Thanksgiving and Black Friday

Happy belated Thanksgiving to all of you.

Better Half and I took pleasure in a relaxing holiday. We watched the Macy’s Parade, lazily prepared our dinner and goofed off. Our (orgasmic) duck cooked to perfection, the Parisian green beans tasted spectacular, and the giblet stuffing (a tradition in this household) was moist. It was an effortless yet elegant fare and we completed the meal with a pumpkin pie.

Really, more people should aspire to unwind on a holiday.

Steubenville has a bit more culture: some enterprising team opened up a wine cellar nearby. Better Half bought a lovely 2004 Zinfandel Mendocino produced from the Graziano vineyards. He blended the duck seasoning to compliment this wine. It was a flawless match after decanting.

Today is Black Friday and I haven’t any interest in leaving this house. People are undeniably impractical. Has Christmas become so commercial that we can not usher in the holiday season sans the repulsive compulsion to shop? Are we so rapacious that we insist upon bestowing our family members and friends with rubbish procured at half price at Penny’s or Wal*Mart? Do our children really need more than ten toys under the tree and in their stockings? Bah, humbug.

Christmas is a time to ponder peace and goodwill towards mankind. That reflection should take place every day but often we are too caught up in our own selfish amusement to spare the poor soul next to us any thought. It is as if Christmas has turned into the time to purge all the guilt from our systems: I am so sorry that I have neglected you for 364 days but we shall make amends; please enjoy this tube of underwear and a singing trout. Bah, humbug.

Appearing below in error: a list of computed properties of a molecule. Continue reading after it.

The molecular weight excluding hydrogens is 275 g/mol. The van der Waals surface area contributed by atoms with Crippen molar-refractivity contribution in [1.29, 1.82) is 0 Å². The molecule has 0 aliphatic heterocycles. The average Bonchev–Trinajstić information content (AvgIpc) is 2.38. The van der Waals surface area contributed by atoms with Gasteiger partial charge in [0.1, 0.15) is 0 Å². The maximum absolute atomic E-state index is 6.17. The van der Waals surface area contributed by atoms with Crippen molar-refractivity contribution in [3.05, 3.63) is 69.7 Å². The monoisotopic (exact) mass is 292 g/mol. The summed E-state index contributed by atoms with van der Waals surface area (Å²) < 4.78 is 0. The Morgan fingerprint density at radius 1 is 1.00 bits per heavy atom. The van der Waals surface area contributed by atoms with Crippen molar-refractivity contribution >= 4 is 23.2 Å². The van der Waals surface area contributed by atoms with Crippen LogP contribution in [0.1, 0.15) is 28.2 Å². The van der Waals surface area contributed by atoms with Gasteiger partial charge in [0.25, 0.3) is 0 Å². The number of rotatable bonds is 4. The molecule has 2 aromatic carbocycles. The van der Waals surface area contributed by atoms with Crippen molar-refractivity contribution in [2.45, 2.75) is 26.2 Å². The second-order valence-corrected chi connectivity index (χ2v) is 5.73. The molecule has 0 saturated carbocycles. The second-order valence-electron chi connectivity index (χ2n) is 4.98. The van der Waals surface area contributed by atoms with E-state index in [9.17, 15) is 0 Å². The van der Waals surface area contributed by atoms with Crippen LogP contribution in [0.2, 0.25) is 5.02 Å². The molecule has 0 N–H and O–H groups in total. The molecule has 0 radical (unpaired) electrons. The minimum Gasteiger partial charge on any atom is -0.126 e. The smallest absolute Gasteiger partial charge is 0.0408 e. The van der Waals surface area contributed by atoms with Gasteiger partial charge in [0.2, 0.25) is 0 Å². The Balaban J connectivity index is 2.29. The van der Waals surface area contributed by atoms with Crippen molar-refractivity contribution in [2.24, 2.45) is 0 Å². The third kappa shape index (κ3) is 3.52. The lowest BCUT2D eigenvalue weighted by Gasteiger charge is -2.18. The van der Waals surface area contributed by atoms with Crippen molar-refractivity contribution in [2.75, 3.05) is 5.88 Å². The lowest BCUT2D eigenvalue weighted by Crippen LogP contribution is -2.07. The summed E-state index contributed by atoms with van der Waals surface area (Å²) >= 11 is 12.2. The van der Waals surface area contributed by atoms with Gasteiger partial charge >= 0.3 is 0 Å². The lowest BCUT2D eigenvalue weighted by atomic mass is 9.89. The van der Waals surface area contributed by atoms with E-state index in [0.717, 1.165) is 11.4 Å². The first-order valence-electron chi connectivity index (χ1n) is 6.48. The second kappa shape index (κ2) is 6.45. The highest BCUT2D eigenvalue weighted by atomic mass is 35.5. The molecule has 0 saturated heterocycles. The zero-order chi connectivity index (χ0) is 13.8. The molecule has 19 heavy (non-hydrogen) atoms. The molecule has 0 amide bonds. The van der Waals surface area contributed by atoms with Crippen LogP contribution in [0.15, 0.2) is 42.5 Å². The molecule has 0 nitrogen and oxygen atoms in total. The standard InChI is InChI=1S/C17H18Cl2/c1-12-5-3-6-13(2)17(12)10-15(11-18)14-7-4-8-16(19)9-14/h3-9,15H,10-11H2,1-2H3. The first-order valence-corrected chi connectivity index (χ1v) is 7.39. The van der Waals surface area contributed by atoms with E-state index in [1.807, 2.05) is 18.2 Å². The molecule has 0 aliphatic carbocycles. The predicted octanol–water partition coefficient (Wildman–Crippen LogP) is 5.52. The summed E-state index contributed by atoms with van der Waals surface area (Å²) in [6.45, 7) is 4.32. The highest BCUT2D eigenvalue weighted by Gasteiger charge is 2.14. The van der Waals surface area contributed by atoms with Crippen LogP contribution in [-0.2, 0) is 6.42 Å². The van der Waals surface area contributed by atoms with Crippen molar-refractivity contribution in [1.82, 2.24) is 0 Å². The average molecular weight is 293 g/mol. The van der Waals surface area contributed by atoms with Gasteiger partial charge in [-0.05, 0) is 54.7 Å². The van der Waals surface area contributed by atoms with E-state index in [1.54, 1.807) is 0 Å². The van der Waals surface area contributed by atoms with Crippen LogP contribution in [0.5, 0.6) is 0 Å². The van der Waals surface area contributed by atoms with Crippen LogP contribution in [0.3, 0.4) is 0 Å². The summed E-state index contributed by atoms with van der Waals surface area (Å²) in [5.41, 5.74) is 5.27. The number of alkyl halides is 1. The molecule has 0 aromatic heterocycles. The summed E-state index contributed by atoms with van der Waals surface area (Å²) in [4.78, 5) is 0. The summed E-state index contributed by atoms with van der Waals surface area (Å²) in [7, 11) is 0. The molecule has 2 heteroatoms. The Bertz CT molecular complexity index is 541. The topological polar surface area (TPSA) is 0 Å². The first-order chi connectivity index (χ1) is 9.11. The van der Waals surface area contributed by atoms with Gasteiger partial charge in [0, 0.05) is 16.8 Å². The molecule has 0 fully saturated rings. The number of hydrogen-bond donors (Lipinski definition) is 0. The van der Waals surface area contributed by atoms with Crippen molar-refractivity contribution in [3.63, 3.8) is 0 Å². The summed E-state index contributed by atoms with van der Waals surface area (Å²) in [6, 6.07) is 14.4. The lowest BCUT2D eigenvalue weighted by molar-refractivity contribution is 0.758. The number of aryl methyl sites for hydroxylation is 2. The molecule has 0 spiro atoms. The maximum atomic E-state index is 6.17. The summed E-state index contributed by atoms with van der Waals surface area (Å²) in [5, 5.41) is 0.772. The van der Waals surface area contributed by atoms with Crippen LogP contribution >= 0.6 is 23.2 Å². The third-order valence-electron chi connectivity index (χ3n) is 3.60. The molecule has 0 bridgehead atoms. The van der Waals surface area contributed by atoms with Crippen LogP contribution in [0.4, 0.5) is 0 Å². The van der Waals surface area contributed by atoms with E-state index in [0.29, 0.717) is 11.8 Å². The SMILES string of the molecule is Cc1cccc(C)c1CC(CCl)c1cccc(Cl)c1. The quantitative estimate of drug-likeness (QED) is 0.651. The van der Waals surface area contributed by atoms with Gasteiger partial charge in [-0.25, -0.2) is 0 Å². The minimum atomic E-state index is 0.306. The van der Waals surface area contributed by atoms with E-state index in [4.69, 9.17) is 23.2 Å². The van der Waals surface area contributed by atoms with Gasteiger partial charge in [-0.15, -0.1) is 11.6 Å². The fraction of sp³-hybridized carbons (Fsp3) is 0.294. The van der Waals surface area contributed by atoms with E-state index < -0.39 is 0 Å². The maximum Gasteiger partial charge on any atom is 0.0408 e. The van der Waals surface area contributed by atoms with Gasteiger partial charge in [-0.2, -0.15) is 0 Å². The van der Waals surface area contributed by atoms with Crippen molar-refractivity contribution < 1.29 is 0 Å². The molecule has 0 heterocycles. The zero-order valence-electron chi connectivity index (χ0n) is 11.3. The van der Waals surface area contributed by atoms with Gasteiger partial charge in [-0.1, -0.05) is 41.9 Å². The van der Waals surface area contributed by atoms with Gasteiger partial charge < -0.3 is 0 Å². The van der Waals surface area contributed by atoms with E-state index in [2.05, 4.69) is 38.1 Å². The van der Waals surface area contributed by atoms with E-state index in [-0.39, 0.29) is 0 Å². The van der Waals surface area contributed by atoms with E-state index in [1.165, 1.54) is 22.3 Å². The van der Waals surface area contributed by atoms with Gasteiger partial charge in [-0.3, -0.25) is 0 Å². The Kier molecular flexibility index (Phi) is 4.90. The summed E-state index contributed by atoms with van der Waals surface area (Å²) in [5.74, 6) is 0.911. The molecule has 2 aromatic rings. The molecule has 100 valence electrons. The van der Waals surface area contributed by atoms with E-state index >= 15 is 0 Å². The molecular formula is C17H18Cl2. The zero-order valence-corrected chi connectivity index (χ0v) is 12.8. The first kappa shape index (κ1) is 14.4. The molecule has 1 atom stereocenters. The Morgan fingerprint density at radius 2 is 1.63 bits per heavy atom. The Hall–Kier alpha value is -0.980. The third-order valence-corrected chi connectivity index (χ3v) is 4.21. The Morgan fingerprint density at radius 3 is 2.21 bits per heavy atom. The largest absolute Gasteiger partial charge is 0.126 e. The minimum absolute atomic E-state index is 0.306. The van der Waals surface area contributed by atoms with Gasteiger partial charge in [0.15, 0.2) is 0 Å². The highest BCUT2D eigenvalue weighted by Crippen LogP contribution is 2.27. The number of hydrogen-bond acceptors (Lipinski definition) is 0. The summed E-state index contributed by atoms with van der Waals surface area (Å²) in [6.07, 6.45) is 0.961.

If you really must bestow a gift, do it when I need it most. Offer a shoulder when I am on the verge of a good cry. Match my laugh as we sit together and watch a comedy. Take me out for a light supper when my body is too sore to cook at home.

I am most fortunate that my husband does all of that just when I need it most. He will go out for bread and upon return shout, “close your eyes!” and then present me with a stuffed bear or a card. It is the thought that counts and his little offerings strip away my pain and warm my heart. I haven’t a clue as to what he is giving to me for Christmas. I would be content with hearing his laugh and sharing the couch.

My parents can not afford to give a plethora of gifts. My mother requested a short gift list and I told her that my biggest hope was to put my office put in order. She is sending a gift card from Lowe’s and that shall cover the cost of paint. Would a sweater or jewelry be better? Hardly. Sweaters go out of fashion and jewelry can’t all be worn at once. I will reflect upon my parents’ love and generosity every time I sit down to type.

What are you doing on Black Friday, dear Readers? Are you out in the crush of humanity frenetically attempting to check off your gift-giving list? I advocate that you take a moment today to reflect upon those that you shop for. Give what is needed to those in need. Giving Christmas gifts to everyone will not make you seem generous or benevolent if you pay no attention to these people throughout the rest of the year.

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